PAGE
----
Indie Platformer Marathon: Fez

Having decided that I couldn’t rightly end the marathon with Mark of the Ninja, because it may not technically be an indie game, I looked for another fitting finale. And what better choice is there than Fez? As one of the three games profiled in the documentary film Indie Game: The Movie, Fez is about as indie as it gets.

Actually, that first paragraph is a lie. Partly because Fez spent quite some time as an Xbox exclusive, and all games on Xbox must have a publisher, putting it in the same boat as Mark of the Ninja (although I didn’t see any Microsoft Studios logos in Fez, so it may have a more legitimate “indie” claim). But mostly it’s a lie because that’s not really the reason I decided to end the marathon with Fez. I’ve wanted to play Fez since I first saw its brilliant rotation mechanic in a video years ago, and when it released on PC as the marathon was winding down I knew I had to squeeze it in.

Let’s get something out of the way first: Fez is perhaps more famous for its outspoken creator, Phil Fish, than it is on its own terms. As the primary designer (the other members of Polytron Corporation, the developer studio for Fez, focused more on programming and art), Phil Fish received most of the attention in the Fez segments of Indie Game: The Movie, and the film’s entirely one-sided coverage of his ugly dispute with a former business partner was not received well. Then there’s Fish’s comments at the 2012 Game Developer’s Conference, which insulted Japanese game developers, and his various incendiary remarks on Twitter. Note that that last link is a user’s personal opinion of matters, but it sums up why many people are upset with Fish. Phil Fish has since left Twitter and has largely avoided the spotlight. Unfortunately, this stuff has often obscured discussion of Fez, to the point that many user reviews of the game are essentially rants against Fish. I will leave any such judgments to the readers’ discretion, and simply talk about the game itself.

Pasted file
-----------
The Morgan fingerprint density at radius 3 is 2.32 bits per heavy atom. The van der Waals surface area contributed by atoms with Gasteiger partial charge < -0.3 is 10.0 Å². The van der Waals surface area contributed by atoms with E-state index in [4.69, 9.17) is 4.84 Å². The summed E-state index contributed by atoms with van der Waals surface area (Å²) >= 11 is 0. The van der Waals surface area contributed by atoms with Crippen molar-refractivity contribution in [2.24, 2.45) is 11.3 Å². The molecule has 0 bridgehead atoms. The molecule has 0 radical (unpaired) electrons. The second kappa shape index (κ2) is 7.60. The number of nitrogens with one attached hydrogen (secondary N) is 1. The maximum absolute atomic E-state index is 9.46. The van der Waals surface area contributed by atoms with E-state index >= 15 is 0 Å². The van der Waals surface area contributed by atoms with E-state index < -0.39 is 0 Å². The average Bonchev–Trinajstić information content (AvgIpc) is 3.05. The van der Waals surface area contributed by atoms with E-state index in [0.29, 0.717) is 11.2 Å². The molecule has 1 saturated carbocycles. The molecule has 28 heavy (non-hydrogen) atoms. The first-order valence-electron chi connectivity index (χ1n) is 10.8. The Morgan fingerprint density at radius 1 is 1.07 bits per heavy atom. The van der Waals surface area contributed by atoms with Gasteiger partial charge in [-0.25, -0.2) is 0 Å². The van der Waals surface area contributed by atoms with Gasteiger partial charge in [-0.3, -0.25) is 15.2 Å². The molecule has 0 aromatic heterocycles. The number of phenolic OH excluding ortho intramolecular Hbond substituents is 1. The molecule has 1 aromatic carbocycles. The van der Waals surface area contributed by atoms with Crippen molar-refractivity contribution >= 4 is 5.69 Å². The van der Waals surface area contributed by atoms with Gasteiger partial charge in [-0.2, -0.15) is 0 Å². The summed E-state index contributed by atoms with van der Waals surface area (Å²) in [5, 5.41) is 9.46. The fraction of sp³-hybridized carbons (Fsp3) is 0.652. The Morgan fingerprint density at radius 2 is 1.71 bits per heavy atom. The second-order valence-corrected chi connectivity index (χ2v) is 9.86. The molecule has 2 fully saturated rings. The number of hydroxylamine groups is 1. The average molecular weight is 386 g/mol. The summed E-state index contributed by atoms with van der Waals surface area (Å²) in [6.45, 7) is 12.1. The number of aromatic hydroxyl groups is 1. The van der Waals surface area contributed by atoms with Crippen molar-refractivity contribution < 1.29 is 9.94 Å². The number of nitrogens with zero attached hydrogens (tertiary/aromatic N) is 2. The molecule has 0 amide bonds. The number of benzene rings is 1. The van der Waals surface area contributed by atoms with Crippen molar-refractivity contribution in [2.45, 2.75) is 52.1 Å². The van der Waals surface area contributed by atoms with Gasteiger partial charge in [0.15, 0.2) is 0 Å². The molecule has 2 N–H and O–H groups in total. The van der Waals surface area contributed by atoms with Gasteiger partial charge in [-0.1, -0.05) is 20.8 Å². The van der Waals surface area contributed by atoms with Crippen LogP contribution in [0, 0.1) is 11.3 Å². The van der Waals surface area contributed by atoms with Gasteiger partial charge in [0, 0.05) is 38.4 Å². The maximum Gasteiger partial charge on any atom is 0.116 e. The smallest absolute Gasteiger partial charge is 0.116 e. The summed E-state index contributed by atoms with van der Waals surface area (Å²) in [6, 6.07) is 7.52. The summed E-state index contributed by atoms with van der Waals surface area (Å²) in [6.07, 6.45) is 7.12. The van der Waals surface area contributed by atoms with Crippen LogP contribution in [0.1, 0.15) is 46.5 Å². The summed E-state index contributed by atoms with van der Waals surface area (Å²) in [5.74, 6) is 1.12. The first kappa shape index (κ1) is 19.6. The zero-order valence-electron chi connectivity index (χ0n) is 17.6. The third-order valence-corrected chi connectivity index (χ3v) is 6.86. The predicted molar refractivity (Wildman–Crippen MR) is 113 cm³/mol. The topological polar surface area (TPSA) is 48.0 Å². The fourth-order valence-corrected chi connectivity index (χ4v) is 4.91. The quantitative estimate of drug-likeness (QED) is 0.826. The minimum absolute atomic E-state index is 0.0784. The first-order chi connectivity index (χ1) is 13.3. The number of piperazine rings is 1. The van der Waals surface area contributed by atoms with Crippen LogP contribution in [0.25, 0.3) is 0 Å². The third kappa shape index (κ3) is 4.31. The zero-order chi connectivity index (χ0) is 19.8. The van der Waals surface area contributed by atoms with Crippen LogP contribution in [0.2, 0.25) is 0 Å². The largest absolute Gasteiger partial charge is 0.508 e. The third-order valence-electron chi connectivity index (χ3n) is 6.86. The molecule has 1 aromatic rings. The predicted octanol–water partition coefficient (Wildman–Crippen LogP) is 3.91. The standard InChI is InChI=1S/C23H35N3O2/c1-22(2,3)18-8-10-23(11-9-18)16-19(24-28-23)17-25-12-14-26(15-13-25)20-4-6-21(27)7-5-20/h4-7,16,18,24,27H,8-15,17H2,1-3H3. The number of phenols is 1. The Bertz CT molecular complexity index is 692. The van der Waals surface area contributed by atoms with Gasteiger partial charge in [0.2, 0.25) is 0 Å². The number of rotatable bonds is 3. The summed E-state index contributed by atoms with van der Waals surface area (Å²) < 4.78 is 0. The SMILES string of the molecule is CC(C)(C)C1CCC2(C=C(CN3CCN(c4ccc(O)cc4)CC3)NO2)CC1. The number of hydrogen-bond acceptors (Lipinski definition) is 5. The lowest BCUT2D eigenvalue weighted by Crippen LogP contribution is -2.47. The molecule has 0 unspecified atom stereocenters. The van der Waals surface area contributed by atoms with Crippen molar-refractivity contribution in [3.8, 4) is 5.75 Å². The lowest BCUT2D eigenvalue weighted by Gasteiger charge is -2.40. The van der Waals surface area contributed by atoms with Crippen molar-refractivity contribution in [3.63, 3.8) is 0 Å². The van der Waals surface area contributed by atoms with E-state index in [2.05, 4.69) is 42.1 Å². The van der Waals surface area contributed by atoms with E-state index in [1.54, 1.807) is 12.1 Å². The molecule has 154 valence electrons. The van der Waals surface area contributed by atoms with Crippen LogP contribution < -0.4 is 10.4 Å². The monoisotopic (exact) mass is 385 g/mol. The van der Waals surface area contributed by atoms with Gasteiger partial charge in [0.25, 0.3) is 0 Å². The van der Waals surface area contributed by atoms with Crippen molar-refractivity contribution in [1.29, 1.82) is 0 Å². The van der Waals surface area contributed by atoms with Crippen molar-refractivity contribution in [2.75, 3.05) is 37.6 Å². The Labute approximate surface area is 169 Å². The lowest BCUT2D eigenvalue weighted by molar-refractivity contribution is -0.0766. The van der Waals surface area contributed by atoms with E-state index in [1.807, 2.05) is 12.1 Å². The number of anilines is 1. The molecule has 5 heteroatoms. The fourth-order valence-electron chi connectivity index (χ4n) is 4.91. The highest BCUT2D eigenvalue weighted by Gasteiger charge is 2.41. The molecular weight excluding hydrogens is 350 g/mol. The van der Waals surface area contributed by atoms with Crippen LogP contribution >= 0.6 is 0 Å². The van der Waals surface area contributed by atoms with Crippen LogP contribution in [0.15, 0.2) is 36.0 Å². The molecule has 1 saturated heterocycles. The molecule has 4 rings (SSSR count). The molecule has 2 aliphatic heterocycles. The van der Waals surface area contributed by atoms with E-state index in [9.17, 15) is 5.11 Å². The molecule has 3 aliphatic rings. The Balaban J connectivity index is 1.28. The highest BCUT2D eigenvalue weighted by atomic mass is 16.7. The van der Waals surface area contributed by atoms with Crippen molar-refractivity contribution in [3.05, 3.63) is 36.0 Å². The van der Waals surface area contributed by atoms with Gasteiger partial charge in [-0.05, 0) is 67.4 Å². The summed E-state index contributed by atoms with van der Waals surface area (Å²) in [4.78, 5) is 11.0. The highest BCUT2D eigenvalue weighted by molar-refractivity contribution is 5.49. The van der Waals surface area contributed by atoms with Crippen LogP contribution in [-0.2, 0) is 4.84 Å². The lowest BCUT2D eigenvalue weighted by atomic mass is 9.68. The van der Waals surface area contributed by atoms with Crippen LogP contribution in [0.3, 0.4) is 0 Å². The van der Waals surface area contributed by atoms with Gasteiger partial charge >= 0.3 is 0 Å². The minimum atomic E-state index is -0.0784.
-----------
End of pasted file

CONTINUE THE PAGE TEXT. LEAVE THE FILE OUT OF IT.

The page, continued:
So what is Fez? It’s an old-school-style platformer, with attractive pixel art graphics and chiptune music, but it has a quite literal twist. Protagonist Gomez, a small white humanoid creature, lives in two dimensions, but soon discovers the existence of a third when he gains the ability to rotate his world in 90 degree increments. Environments are actually three-dimensional, but Gomez can only ever interact with them in 2-D; for example, he might come across a wide chasm with no way across, but upon rotating the world, the other side of the chasm is now in the foreground, with Gomez in the background. With no more visible gap, Gomez can simply walk across. The new perspective becomes a 2-D screen, so if that gap is no longer visible, it effectively doesn’t exist. Until Gomez rotates the world again, of course.

It’s a mechanic that sounds complicated but actually makes sense instantly once seen in motion. And it’s brilliant. It has huge implications for level design, which Fez thoroughly explores, and it could easily have been the game’s single gimmick. Fez would have been an interesting and fun game if that were true, but what’s really impressive is how Fez avoids such a fate, instead becoming a game that is remarkable for completely different reasons.

That’s not to say that the rotation mechanic isn’t interesting; it is. But while it could have provided some truly mind-bending navigational challenges, Fez opts for a more sedate, peaceful approach. Gomez moves with a slow, measured pace. The many areas in the game tend to follow a vertical design, keeping most of their width in view and making rotations much easier to manage. Gomez will die if he falls too far, which sounds like it would be annoying but is actually a clever way to avoid typical platforming frustrations upon accidentally tumbling back to the beginning of a level. If Gomez takes a plunge, he simply restarts exactly where he was before he fell. With very few exceptions, Fez is not a game about platforming challenge. It simply offers a world to explore, and encourages the player to do so. While playing I was reminded of Treasure Adventure Game, which has a similar pacing. But that game still features combat and other standard platforming tropes, whereas Fez does not. There are no enemies, and very few tricky jumping bits. Just a beautiful world with a scattering of items to collect, to be explored (and rotated) at one’s leisure.

At first, I wondered if Fez were too simple. Surely there is more to the game than a few rotation puzzles and some readily nabbed collectibles? Fortunately, there is, and it’s brilliantly and subtly revealed to the player via some of the more easily discovered secrets. You see, Fez is absolutely packed with secrets, with a few easier ones acting as gateways that open the player’s eyes to the world hidden beneath the surface. It’s a fantastic mirroring act: Gomez’s mind is opened to the wider universe upon discovering the third dimension and how much more world there is outside of his little village, while the player’s mind is opened to how much more is going on in the game than it seemed. Finding (and deciphering) all of Fez’s secrets is where the real challenge lies.